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01.07.2014 | Original Article | Ausgabe 1/2014

Environmental Earth Sciences 1/2014

Spatial heterogeneity of soil organic matter and soil total nitrogen in a Mollisol watershed of Northeast China

Zeitschrift:
Environmental Earth Sciences > Ausgabe 1/2014
Autoren:
Shaoliang Zhang, Xingyi Zhang, Zhihua Liu, Yankun Sun, Wei Liu, Lin Dai, Shicong Fu

Abstract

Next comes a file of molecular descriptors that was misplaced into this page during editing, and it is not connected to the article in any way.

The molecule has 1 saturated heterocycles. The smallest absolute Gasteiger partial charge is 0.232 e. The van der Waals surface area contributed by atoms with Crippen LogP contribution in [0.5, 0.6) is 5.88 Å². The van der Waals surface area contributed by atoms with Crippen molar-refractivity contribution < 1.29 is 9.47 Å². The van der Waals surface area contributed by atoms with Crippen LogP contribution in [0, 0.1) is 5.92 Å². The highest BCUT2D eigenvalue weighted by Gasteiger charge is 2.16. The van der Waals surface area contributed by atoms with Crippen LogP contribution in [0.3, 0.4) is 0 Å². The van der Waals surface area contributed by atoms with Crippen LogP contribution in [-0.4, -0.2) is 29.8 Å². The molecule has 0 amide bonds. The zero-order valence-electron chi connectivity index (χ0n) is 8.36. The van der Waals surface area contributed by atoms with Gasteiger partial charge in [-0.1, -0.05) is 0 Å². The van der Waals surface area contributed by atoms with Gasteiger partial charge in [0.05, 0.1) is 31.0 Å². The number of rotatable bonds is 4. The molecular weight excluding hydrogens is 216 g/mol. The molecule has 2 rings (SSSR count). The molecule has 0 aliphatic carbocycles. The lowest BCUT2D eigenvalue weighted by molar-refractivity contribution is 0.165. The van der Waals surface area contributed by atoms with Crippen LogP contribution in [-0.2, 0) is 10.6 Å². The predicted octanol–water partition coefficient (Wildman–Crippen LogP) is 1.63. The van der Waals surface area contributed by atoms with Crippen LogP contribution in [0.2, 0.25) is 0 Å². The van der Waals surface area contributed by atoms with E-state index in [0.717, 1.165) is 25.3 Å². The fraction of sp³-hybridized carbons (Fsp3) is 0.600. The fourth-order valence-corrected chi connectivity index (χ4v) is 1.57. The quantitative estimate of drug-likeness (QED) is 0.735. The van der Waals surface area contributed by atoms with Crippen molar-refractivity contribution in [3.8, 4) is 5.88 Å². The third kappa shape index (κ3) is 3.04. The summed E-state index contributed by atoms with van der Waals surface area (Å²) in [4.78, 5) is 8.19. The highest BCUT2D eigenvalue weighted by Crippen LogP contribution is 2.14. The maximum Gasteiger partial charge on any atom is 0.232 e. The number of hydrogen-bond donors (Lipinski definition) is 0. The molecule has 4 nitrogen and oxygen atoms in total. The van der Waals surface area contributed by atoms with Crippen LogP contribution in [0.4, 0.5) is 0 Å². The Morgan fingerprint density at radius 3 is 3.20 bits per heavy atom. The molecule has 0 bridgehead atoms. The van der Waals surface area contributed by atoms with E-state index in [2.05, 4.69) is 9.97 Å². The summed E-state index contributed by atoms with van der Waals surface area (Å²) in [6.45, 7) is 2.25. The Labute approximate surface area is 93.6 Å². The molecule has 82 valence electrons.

The spatial heterogeneity of soil nutrients influences crop yield and the environment. Previous research has focused mainly on the surface layer, with little research being carried out on the deep soil layers, where high root density is highly related to crop growth. In the study, 610 soil samples were collected from 122 soil profiles (0–60 cm) in a random-sample method. Both geostatistics and traditional statistics were used to describe the spatial variability of soil organic matter (SOM) and total nitrogen (TN) deeper in the soil profile (0–60 cm) with high root density from a typical Mollisol watershed of Northeast China. Also, the SOM and TN in farmland and forest (field returned to forest over 10 years) areas was compared. The spatial autocorrelations of SOM at 0–50 cm depth and TN at 30–60 cm depth were strong, and were mainly influenced by structural factors. Compared to farmland, SOM and TN were typically lower in the 0–30 cm depth of the forest areas, while they were higher in the 30–60 cm depth. As well, both SOM and TN decreased from the 0–20 cm layer to the 30–40 cm layer, and then discontinues, while they continuously decreased with increasing soil depth in the farmland. SOM and TN were typically higher at the gently sloped summit of the watershed and part of the bottom of the slope than at mid-slope positions at the 0–30 cm depth. SOM and TN were lower on the back slope at the 30–60 cm depth, but were higher at the bottom of the slope. Also, the spatial distribution of the carbon storage and nitrogen storage were all highest at the bottom of the slope and part of the summit, while they were lowest in most of back slope in depth of 0–60 cm, and mainly caused by soil loss and deposition. SOM at 0–60 cm and TN at 0–40 cm greater than the sufficiency level for crop growth (3.7–79.2 and 0.09–3.09 g kg−1, respectively) covered 99 % of the total area, yet for TN, over 35 % of the total area was less than the insufficiency level at the 40–60 cm depth. Generally, accurately predicting SOM and TN is nearly impossible when based only on soil loss by water, although the fact that variability is influenced by elevation, soil loss, deposition and steepness, was shown in this research. Nitrogen fertilizer and manure application were needed, especially in conjunction with conservation tillage in special conditions and specific areas such as the back slope, where soil loss was severe and the deep soil that lacked TN was exposed at the surface.

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